Show Me The Money: Meetings Are a $280 Billion Industry

Three years ago, the Convention Industry Council (CIC) released The Economic Significance of Meetings to the U.S. Economy, a landmark study aimed at quantifying exactly how much the meetings and conventions industry contributes to the U.S. economy.

The answers were based on data from 2009, when the industry was spiraling through the recession — and still were impressive: $263.4 billion in direct spending, $106 billion to GDP, and 1.6 million jobs.

Now CIC has released an interim update, with data from 2012, and the needle has moved even higher: $280 billion in direct spending, $115 million to GDP, and 1.8 million jobs. We talked to CIC CEO Karen Kotowski, CAE, CMP, about the new study, which was conducted by Pricewaterhouse-Coopers and supported by a group of industry partners, including PCMA.

Was the idea always to do a follow-up to the original Economic Impact Study?

Yes, it was. You know, I think we knew it was important not just to do a one-and-done. The first study was based on 2009 results, which we all know were from one of the worst years for the meetings industry in recent years. We knew that the numbers would probably not truly represent the industry in terms of the economic impact at a more normal time for the economy. So we had expected to do an update.

Were the numbers in the updated study what you expected?

We expected them to be up, we just didn’t really know how much, particularly since the rest of the economy was still recovering. Travel, meetings, tourism — we’ve been doing well compared to the rest of the economy over the last three years, so we had expected the direct spending to be up, and it was. But I don’t know that we really had any predictions. At least, I didn’t have any predictions as to particularly how much that might be.

Any particular surprises in the numbers as you were going over them?

Probably job growth in particular. Direct employment increased over time, when many industries didn’t have the same opportunity. So, in the last three years, we added about 137,000 more jobs in 2012 than we had in 2009.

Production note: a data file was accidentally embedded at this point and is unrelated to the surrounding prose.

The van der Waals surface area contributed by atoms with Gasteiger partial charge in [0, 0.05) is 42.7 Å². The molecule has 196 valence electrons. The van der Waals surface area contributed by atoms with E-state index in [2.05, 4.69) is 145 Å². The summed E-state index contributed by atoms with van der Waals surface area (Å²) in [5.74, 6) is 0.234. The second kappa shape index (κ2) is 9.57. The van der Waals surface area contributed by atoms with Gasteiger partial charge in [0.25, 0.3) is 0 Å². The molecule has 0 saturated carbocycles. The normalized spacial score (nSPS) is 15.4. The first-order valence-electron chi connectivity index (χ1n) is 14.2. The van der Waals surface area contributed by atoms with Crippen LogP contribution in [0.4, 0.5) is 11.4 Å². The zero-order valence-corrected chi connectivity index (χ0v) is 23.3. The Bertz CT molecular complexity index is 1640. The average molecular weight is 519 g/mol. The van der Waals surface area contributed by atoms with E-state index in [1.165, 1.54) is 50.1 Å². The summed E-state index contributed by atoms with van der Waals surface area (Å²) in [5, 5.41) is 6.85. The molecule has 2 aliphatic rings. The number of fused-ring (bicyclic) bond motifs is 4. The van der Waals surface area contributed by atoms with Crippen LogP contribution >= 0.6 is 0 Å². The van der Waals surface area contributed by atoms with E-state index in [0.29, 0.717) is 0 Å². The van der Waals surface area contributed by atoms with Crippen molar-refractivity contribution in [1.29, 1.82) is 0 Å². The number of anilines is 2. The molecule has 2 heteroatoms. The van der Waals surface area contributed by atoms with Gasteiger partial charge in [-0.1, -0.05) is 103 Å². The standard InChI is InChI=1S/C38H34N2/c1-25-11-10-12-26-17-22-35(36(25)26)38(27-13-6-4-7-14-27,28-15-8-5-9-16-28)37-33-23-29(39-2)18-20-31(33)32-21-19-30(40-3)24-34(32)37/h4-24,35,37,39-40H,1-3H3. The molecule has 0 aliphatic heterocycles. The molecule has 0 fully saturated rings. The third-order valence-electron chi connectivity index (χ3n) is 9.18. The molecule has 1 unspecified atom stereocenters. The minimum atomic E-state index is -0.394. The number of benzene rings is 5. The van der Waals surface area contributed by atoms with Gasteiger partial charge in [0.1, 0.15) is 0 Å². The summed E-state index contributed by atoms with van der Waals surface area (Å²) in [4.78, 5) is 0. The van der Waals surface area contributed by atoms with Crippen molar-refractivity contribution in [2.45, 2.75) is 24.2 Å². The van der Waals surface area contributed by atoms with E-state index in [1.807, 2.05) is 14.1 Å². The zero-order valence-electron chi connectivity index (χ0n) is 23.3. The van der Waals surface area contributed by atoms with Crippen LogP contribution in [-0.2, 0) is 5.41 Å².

The comparisons to other industries are also interesting.

Yes, in terms of our GDP, we’re still larger than the air transport industry, information data processing, the motion-picture and recording industries. If you look at employment, we rank much higher in terms of employment than some of the industries above us in GDP, like manufacturing petroleum, truck transportation, automobile, motor vehicles, trailers, parts manufacturing, oil and gas extraction.

In terms of the outside world’s perception of the meetings industry, are things different now than when the first study came out?

I think the industry has done a better job of getting out [the truth about] some of those myths, like that meetings are all boondoggles or big parties and there’s nothing of value going on. We’ve done a much better a job over the last three years as an industry in telling our story. Can we do better? Yes, I think we can. One of the goals of the Meetings Mean Business Coalition is to really articulate those stories in a more robust way than maybe we did before.

With some of the stories that have come out, particularly in the government sector, over the last couple of years — that’s what makes the news, because it’s negative. That’s what gets the attention. But what doesn’t get the attention are 99.9 percent of all of the other meetings that happen that help drive business results, that impart knowledge, that bring people together to do business and generate sales and revenues for their company.

This study can help add to that conversation. Not only the economic value [of meetings], but then we can tie those in with some of those other kind of intrinsic values that are a little bit harder to maybe quantify but certainly have good stories to tell.

What’s next? Do you see the study being updated again in another two or three years?

We haven’t really set a timeline in terms of a regular, firm update schedule, so that will be something CIC and its members talk about. I’d like to see it as something that we update on a regular basis, and not just when we need it to defend ourselves.

Christopher Durso

Christopher Durso formerly was executive editor of Convene.